When police use force, “the premise is there is an imminent danger to the police officer or to the public, but when you create a distance between the officer and the use of force that raises different questions,” said Ms. Joh.

  • Level 5 autonomous driving comes to all new Teslas

    Date published: 
    October 20, 2016

    ""This announcement is exciting because it's full of potential," said Bryant Walker Smith, professor at the University of South Carolina School of Law and School of Engineering, and one of the leading thinkers in the autonomous vehicle world. "Tesla isn't delivering truly automated driving yet, but it is showing us how it'll get there—and exactly who will eventually get it."

    "When Tesla decides that its system is actually ready, then these latent hardware capabilities will enable a pretty amazing Easter Egg!" Smith said.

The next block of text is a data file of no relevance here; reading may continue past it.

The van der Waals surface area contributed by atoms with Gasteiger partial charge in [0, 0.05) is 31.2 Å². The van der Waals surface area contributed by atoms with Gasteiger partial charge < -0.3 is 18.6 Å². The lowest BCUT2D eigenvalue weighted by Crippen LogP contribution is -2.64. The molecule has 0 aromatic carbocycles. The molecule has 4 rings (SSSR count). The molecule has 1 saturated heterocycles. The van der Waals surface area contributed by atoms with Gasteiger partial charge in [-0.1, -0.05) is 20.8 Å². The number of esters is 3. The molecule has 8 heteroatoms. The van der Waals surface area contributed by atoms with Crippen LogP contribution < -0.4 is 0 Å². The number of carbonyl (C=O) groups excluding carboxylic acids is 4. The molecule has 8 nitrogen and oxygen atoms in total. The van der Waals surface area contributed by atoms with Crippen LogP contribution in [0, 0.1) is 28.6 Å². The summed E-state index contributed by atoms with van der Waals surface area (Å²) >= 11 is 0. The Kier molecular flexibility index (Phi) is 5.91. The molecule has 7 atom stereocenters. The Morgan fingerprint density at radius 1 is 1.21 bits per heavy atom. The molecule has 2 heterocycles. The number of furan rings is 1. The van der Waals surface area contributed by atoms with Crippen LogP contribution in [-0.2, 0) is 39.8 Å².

• Tesla Says All Vehicles in Production Capable of Self-Driving

    Date published: 
    October 19, 2016

    "“At some point they will flip a switch and the world will look different,” said Bryant Walker Smith, a law professor at the University of South Carolina who’s written extensively on driverless car liability. “They haven’t flipped a switch yet, but they are building out the wiring.”"

  • CIA-backed surveillance software was marketed in public schools wanting to monitor students' social media posts

    Date published: 
    October 19, 2016

    ""Discovering that Geofeedia was not only being used by social media sites to help police spy on activists of color was disturbing enough," said Malkia Cyril, executive director of the Center for Media Justice. "But then to find out this third-party vendor is also helping to police public school students is beyond disturbing, it's a terrifying bypass of the most basic rights of some of the most vulnerable, and most dissident, voices in the country: activists of colour and students.""